Two (maybe more) things possibly contribute to this difference: it is much more important for the horse, as a prey animal to conserve energy than it is for us, therefore once the threat that has caused their sympathetic nervous system activation has passed, they return to a parasympathetic state. For us though, our nervous systems tend to hold on to things that cause dysregulation because we have more complex brains that are focused on survival in a primate social group dynamic which is far more complex than the equine herd dynamic. Our advanced brains also often almost work against themselves, with the priority of the limbic system being purely survival and the cortex attempting to make sense of the world around us.

The examples I gave of humans and horses recognising nervous system states in others above were all ‘negative’ but the same applies to ‘positive’ states like relaxation, confidence and calmness and this is what we refer to when we speak about co-regulation. This is exciting because it means we can create a positive feedback loop between our nervous system and our horses’ influencing each other to achieve that relaxed, regulated state we want – without fear, stress or tension.

The ability of both of our species to pick up so well on the nervous system states of other individuals is what means that we are able to affect each other in this way. Most of the research to date has been into the effect of the horse’s nervous system on ours. Studies have shown symptomatic improvements and structural changes in the brain after individuals with PTSD have taken part in equine assisted therapy and increased social functioning in children with autism. From a horse training and competing perspective though, the most potential arises from the effect of our nervous systems on our horses’. There are different ways of bringing our own nervous systems into a regulated state (the most commonly used and accessible are breathing techniques and meditative or grounding practices) but when we do, we can have a positive impact on the nervous systems of our horses. For our horses, paying attention to the relationships between them, especially those they are turned out with or stabled beside, building their confidence in themselves and in us, ensuring they are free of pain and helping them to release tension (essentially removing stressors for them) can all help them to regulate their nervous systems more effectively more often.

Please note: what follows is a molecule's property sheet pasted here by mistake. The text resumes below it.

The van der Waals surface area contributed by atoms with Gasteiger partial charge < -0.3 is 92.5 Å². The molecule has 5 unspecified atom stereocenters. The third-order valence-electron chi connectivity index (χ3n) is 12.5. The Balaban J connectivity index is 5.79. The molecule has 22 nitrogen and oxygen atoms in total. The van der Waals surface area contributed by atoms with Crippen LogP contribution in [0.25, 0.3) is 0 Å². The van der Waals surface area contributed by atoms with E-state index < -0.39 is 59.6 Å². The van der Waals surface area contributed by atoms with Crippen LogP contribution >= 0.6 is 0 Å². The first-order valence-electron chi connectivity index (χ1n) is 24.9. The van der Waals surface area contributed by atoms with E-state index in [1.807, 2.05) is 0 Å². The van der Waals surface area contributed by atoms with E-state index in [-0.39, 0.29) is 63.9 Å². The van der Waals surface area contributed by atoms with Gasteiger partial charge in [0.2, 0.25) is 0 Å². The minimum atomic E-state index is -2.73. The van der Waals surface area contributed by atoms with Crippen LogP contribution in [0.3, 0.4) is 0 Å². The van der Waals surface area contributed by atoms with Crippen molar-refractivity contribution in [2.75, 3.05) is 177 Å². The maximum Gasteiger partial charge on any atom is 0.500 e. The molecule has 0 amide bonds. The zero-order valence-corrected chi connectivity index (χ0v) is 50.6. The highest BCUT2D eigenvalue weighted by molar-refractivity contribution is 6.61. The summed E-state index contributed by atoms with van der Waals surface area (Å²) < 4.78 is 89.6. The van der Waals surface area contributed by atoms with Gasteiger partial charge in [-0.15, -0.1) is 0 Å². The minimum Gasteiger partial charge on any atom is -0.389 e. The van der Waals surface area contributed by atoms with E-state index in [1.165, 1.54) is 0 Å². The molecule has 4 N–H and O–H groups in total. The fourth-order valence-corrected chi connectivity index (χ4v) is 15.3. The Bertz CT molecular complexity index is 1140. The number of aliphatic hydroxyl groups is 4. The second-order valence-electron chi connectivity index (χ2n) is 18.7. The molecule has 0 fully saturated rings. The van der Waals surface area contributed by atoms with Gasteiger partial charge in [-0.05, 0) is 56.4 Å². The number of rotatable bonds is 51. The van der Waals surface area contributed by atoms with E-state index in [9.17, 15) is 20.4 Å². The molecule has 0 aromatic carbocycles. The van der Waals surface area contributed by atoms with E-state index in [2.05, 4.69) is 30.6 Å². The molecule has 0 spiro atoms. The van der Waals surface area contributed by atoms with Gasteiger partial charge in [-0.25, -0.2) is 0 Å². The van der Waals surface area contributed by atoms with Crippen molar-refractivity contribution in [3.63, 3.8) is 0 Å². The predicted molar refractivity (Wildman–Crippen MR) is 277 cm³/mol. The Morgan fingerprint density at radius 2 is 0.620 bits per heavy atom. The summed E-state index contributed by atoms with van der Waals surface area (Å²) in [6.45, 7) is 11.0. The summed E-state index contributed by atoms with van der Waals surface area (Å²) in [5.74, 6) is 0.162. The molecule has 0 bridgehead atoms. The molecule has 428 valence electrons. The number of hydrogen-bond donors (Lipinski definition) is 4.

Where this all becomes even more important in driving is because we have between three and seven nervous systems all impacting each other and feeding off each other. Those moments we have as drivers or grooms where we are in a state of ‘flow’ and it seems as though all of us, humans and horses, are acting in unison, are moments when our nervous systems are co-regulated with each other. Co-regulation may not create that feeling but it won’t be possible without it.

The more time we spend in the presence of our horse and human teammates when our and their nervous systems are in stable states, the easier it becomes to co-regulate with each other at times when it matters most. I believe it’s because of this that trusting, relaxed relationships are vital between all members of a driving team; one dysregulated nervous system can throw a spanner in the works but we can take responsibility for our own and for providing our horses with an environment that enables them to find this state in themselves.